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Stavros Niarchos Foundation Honors Late Archbishop Iakovos’ Pioneering Contribution to Civil Rights

In this historic photograph Archbishop Iakovos with Martin Luther King, Jr. in Selma, Ala.

NEW YORK – The Greek Orthodox Archdiocese of America announces with appreciation and joy the creation of a special Reflection Area, named after our late Archbishop Iakovos, in the newly built National African-American History and Culture Museum in Washington, DC. This is made possible by the significant contribution of the Stavros Niarchos Foundation for two million dollars and the personal contribution of Andreas Dracopoulos the SNF’s Co-President, for one million. These grants were made in honor of Archbishop Iakovos’ leadership and legacy in the area of civil and human rights.

The Museum, currently under construction, is expected to open in 2016, and it aspires to become a landmark that will house the African-American history.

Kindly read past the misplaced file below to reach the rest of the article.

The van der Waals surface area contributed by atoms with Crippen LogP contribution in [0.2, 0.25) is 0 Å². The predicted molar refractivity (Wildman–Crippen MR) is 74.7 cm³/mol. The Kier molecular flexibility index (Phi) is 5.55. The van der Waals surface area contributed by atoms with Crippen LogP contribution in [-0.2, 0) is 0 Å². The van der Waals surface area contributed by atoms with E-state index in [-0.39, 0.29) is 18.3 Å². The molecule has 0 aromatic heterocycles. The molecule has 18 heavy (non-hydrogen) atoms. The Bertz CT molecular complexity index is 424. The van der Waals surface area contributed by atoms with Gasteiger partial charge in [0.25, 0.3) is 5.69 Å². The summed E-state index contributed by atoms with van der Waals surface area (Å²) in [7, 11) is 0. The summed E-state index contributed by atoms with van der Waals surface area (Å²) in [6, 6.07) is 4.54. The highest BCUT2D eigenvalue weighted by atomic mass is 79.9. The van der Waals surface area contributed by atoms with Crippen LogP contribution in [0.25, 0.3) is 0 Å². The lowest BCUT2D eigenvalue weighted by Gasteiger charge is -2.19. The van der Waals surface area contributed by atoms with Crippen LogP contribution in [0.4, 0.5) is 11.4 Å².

In the middle of last month the museum featured a high-tech projection of images on its outside walls with the title “Commemorate and Celebrate Freedom,” featuring the period from the ratification of the 13th Amendment, which ended slavery in 1865, to the passage of the Voting Rights Act of 1965. The images featured Archbishop Iakovos with Martin Luther King Jr. and The Washington Post published a first-page photograph of that moment in the projection, on Nov. 16, 2015.

The Greek Orthodox Church in America and His Eminence Archbishop Demetrios continue the longstanding legacy of Archbishop Iakovos to fight against racism and to defend human rights. The Greek Orthodox Church has always been an advocate for equality and continues to fight against racism, prejudice, and discrimination, while advancing reconciliation, love and justice  for all.


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